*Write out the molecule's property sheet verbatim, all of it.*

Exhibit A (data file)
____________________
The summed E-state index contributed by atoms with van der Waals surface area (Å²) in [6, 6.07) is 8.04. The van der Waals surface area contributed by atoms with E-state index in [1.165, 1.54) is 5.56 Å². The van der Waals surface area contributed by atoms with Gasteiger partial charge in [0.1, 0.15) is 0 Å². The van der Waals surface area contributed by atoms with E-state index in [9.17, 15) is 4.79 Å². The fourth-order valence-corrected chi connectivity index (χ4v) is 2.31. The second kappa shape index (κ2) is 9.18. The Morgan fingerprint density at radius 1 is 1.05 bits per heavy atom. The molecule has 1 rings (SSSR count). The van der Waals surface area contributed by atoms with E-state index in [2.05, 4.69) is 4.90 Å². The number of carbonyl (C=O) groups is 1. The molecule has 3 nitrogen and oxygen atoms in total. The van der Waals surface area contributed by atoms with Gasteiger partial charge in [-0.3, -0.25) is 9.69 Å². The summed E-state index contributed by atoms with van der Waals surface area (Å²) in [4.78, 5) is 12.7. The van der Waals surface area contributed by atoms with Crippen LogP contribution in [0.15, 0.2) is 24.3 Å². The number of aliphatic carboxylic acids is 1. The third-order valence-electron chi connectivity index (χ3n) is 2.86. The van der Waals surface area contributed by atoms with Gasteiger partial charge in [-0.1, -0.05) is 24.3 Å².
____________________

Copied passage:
The summed E-state index contributed by atoms with van der Waals surface area (Å²) in [6, 6.07) is 8.04. The van der Waals surface area contributed by atoms with E-state index in [1.165, 1.54) is 5.56 Å². The van der Waals surface area contributed by atoms with Gasteiger partial charge in [0.1, 0.15) is 0 Å². The van der Waals surface area contributed by atoms with E-state index in [9.17, 15) is 4.79 Å². The fourth-order valence-corrected chi connectivity index (χ4v) is 2.31. The second kappa shape index (κ2) is 9.18. The Morgan fingerprint density at radius 1 is 1.05 bits per heavy atom. The molecule has 1 rings (SSSR count). The van der Waals surface area contributed by atoms with E-state index in [2.05, 4.69) is 4.90 Å². The number of carbonyl (C=O) groups is 1. The molecule has 3 nitrogen and oxygen atoms in total. The van der Waals surface area contributed by atoms with Gasteiger partial charge in [-0.3, -0.25) is 9.69 Å². The summed E-state index contributed by atoms with van der Waals surface area (Å²) in [4.78, 5) is 12.7. The van der Waals surface area contributed by atoms with Crippen LogP contribution in [0.15, 0.2) is 24.3 Å². The number of aliphatic carboxylic acids is 1. The third-order valence-electron chi connectivity index (χ3n) is 2.86. The van der Waals surface area contributed by atoms with Gasteiger partial charge in [-0.1, -0.05) is 24.3 Å².